Multiple sources including Slashdot.jp reports that Crypton Future Media, the company who has produced voice synthesizing software, Hatsune Miku (初音ミク) and others requested Niko Niko Douga (ニコニコ動画) to take down parody song with satire, coinciding with arrest of Japanese actress Noriko Sakai (酒井法子). The song, in question is a parody of Noriko Sakai’s famous song Aoi Usagi (碧いうさぎ, Blue Rabbit), was named Shiroi Kusuri (白いクスリ, White Drug) with lyric replaced with satire about her arrest from use of illegal drugs.
According to Crypton Future Media, on their official blog, the reason they have requested this taken down is:
- Product created by (Crypton Future Media) is being used to create the work that is potentially illegal activity civil and criminal, that constitutes to be defamation, and the work is being distributed over the internet.
- The fact above is being publicized over major internet news websites, and is being known to people who do not know the products created by (Crypton Future Media).
- The above may result in negative and inaccurate image about creative work using the voice generation technology including products created by (Crypton Future Media) to general public.
Thus (Crypton Future Media) requested Niwango on August 11th to remove video in question due to potential loss of sales and reputation.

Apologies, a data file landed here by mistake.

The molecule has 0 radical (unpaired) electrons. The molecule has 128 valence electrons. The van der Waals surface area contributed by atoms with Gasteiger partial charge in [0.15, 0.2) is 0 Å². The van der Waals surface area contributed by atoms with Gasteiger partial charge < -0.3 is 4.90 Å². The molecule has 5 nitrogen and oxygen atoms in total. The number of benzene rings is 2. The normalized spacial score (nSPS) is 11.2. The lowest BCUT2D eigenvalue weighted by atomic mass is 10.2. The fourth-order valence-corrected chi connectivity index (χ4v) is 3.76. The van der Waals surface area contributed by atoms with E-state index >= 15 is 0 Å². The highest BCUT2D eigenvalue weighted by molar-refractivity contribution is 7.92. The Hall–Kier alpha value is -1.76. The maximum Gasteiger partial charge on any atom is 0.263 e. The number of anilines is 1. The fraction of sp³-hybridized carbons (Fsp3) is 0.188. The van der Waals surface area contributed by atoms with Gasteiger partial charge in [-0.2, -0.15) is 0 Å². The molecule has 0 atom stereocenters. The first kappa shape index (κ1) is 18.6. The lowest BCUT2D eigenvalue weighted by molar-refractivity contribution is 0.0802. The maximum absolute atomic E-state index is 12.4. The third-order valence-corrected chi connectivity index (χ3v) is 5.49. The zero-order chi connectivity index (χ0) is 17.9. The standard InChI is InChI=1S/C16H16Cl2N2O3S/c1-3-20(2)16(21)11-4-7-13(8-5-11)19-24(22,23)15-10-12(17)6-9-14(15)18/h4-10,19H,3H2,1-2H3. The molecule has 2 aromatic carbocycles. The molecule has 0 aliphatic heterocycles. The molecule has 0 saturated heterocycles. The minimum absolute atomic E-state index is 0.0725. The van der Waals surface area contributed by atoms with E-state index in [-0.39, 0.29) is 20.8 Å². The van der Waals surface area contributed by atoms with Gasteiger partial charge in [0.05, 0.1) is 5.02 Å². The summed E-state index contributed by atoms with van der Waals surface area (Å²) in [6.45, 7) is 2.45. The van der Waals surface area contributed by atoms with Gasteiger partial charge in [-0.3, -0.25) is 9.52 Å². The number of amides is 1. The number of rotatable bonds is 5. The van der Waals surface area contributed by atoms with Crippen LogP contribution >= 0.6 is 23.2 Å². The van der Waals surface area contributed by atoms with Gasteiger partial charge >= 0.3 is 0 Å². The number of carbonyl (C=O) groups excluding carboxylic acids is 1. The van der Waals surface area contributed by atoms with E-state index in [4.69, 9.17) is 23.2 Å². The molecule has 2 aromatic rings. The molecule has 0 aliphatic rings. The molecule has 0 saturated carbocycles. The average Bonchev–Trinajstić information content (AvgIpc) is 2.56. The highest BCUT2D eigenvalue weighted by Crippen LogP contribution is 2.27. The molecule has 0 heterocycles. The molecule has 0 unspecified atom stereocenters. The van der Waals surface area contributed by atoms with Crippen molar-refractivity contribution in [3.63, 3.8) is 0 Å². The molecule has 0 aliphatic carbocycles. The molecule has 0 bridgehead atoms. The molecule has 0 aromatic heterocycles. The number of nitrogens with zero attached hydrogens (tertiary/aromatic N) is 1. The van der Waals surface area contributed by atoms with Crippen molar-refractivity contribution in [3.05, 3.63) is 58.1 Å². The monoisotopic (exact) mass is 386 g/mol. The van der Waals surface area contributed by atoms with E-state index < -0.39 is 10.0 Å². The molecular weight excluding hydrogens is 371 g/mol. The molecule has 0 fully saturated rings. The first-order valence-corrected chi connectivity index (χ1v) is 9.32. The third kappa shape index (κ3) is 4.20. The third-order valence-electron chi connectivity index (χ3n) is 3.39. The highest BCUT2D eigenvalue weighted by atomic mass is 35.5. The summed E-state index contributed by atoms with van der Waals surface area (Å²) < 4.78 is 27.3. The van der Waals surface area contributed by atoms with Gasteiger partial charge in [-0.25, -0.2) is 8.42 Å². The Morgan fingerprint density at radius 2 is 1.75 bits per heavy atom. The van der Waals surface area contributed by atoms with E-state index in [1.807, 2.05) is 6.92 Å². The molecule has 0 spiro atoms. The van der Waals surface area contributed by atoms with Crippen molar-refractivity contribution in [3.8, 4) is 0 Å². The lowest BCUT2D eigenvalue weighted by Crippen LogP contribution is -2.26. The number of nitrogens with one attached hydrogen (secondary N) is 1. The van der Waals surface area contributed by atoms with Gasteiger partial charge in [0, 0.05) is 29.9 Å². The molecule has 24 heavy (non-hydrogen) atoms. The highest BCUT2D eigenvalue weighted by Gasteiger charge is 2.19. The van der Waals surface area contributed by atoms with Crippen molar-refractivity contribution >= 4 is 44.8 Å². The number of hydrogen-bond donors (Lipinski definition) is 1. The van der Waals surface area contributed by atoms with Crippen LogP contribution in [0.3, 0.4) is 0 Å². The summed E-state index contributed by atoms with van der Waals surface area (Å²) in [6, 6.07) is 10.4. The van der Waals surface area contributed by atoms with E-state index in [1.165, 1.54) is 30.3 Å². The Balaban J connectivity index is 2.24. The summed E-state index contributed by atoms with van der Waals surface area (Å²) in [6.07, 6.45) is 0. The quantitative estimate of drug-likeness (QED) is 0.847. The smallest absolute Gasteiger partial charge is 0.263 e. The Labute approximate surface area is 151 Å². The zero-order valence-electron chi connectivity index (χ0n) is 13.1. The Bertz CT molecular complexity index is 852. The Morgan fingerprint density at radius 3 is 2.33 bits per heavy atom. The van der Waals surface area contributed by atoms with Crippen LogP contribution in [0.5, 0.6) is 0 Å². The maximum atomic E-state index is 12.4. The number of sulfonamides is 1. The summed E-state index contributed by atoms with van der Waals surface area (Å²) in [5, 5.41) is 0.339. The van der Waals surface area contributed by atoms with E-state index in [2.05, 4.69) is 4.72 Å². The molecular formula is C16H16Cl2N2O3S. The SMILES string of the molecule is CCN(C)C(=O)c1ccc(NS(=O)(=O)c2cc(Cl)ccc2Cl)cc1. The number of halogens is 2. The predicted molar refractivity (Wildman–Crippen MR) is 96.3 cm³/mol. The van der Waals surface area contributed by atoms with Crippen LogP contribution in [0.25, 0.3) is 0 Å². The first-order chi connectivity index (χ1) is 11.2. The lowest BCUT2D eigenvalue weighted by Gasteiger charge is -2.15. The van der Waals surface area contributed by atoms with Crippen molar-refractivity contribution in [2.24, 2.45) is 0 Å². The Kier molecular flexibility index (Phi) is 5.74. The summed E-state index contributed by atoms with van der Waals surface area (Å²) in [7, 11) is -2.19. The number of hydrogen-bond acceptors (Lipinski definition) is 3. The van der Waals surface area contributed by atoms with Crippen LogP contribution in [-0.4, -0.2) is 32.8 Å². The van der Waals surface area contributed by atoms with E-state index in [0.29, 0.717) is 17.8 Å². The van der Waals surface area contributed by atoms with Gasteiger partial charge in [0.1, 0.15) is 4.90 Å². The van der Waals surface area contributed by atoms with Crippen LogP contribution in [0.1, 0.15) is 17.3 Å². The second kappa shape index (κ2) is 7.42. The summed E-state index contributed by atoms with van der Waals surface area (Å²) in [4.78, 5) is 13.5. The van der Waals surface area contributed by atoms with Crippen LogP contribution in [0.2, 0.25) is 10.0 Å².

In most of these taken down notice, story ends here.
However, as J-cast reports, Niko Niko Douga’s operator, Niwango overturned its early decision of complying take down, citing that request by Crypton Future Media does not have legal standing, thus putting back the video taken down earlier, however with the message to poster that the license holder of the software used to produce the work is requesting taken down.
Now, there are interesting questions come up.
First, does Crypton Future Media has legal standing to request for the work to be taken down? What if you used Les Paul to play satire song, can Gibson ask you to stop it?
Second, only binding contract between established regarding use of Vocaloid software is between Crypton Future Media and user, in the form of EULA. I think Niwango’s decision is heavily based on this fact. By people putting up their work on Niko Niko Douga, it is users who are violating EULA, and they are merely requesting to solve the problem between parties in contract. While the work may be violating copyright law, Crypton Future Media is not a copyright holder, thus is not authorized to issue take down notice from this reason.
Third, if Crypton Future Media claims rights to have “inappropriate work” removed, then potentially, Crypton Future Media itself may be liable in future arising from damages created by users of their product. Is Crypton Future Media ready to respond to such claim?
I don’t know if the particular work will be ultimately taken down or not, but it may be that both Niko Niko Douga and Crypton Future Media may have opened up a can of worms.